My response is with regard to:

Theme 1:  The relevance of “new metrics” (measurement tools and indicators) for the evaluation of SDGs from an equity-focused and gender-responsive perspective.

I will address myself to the main challenges that are likely to affect the evaluation of SDG 5 with a gender lens. The general challenges include:

  • Social exclusion and disparities: including gender discrimination due to social, cultural and religious factors
  • Measurement of Poverty: Poverty incidences are high among women-headed households as compared to male-headed households. These may prove problematic in capturing given the already proposed indicators.
  • Gender inequality in education: Especially in terms of access, achievement and completion. There are cultural factors that disadvantage wome in terms of access to education, including their achievement and eve completion. These are diverse and cannot be captured adequately through the proposed indicators.

Now, turning to Goal number 5, looking at the targets and proposed indicators, my comments are under selected proposed indicators, and the challenges likely to be encountered in monitoring and evaluating the same.

Goal 5: Achieve gender equality and empower all women and girls

Target 5.1: End all forms of discrimination against all women and girls everywhere.

Proposed Indicator 1: Whether or not legal frameworks are in place to promote equality and non-discrimination on the basis of sex.

PONGE Comment: We may have legal frameworks to promote this. But is there a conducive environment for the promotion of the same. What of the cultural and religious considerations, which make women and girls, feel subordinate to men and boys, and they accept this without questioning? How will this be captured and documented? What if there is no legal framework to capture this in the said countries?

Target 5.2: Eliminate all forms of violence against all women and girls in the public and private spheres, including trafficking and sexual and other types of exploitation.

Proposed Indicator 1: Proportion of ever-partnered women and girls (aged 15-49) subjected to physical and/or sexual violence by a current or former intimate partner, in the last 12 months.

PONGE Comment: The indicator here talks only of ever-partnered women and girls. Now, how will we be able to track information on those who have never partnered but have been subjected to physical or sexual violence?

Proposed Indicator 2: Proportion of women and girls (aged 15-49) subjected to sexual violence by persons other than an intimate partner, since age 15.

PONGE Comment: For the second indicator, does it mean that those who are older than 49 years are not subjected to sexual violence? Again, what happens if the violence is perpetrated by an intimate partner? This indicator will not be able to track that. So it still has a weakness. In the African commuinities, grandmothers are a very vulnerable category, who are at the mercy at times of their grandchildren who stay with them and in most cases rape them. But since they do not want to expose such kind of acts, they usually go un-noticed or rather unreported.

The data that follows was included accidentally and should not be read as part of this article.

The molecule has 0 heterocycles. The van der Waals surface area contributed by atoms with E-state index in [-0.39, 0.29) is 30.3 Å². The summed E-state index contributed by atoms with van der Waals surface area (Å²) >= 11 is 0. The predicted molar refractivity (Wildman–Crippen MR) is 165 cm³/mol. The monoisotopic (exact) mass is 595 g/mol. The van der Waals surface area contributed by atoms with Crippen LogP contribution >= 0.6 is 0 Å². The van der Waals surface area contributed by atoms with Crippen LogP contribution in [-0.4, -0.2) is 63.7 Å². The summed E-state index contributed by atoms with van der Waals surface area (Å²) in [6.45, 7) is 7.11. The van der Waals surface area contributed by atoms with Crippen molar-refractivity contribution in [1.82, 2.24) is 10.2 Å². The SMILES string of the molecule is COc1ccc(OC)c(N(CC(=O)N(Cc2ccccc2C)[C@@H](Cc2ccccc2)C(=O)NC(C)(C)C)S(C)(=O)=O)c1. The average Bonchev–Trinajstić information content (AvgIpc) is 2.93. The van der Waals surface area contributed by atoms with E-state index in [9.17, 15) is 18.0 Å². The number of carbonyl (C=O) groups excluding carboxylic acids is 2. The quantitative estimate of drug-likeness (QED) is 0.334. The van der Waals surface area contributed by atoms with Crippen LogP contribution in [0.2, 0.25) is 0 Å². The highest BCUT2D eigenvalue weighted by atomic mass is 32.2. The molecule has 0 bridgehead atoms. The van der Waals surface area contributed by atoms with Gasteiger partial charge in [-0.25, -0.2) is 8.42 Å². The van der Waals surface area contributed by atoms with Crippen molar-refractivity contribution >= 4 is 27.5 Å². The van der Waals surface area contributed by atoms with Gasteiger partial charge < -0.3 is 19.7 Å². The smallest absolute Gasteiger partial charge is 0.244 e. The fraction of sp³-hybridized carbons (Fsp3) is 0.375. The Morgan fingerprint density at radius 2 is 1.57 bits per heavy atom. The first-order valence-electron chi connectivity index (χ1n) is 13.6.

Target 5.6: Ensure universal access to sexual and reproductive health and reproductive rights as agreed in accordance with the Programme of Action of the International Conference on Population and Development and the Beijing Platform for Action and the outcome documents of their review conferences

Proposed Indicator 1: Proportion of women (aged 15-49) who make their own sexual and reproductive decisions.

PONGE Comment: Again here, culture and religion play a major role. There are those women in the mentioned age catogories, who don’t make their own sexual and reproductive decisions, but they are very comfortable with it and it is not a big deal. So capturing this using this indicator may be problematic.

Target 5.b: Enhance the use of enabling technology, in particular information and communications technology, to promote the empowerment of women

Proposed Indicator 1: Proportion of individuals who own a mobile telephone, by sex.

PONGE Comment: Does owning translate into utilization? A woman may own a mobile phone, but its usage is usually limited by the husband. So the mere reporting of ownership does not give us much information about usage, so in my assessment, this indicator has a weakness and may be difficult to track, or if tracked, may not ofer much help in terms of explaining the target of enhancing use of technology.


Dear All

Best move is to  we should revisited some of the challenging indicators and targets during the  Eval Gender +  session in NY this march .  How ever  I believe we need to have  set of Global indicators  as well as country wise indicators . 



Theme : 1: The relevance of "new metrics......... perspective

Question one : in your experiences what ...............................

Response :  One of the key  limitation of  current data collection methods is it neither evidence linkage between the natural resources conservation with gender role, opportunity and quality of services. We are working on Natural resource conservation and we observed it contribute to narrow equality, diversify work drudgery, role sharing within community household and community and generate multiple economic engagement opportunity particularly in High Himalaya community and Mid hill remote where women and men are under stress of climate change and scarce and degraded resource. For example conserving degradation water sources generated to benefit community as whole but particularly to women and old age who suffered drudgery of fetching, sharing of role and increased productivity of land increase economic engagement , our recent learning

Question two: What are the most difficult ...... gender equality ?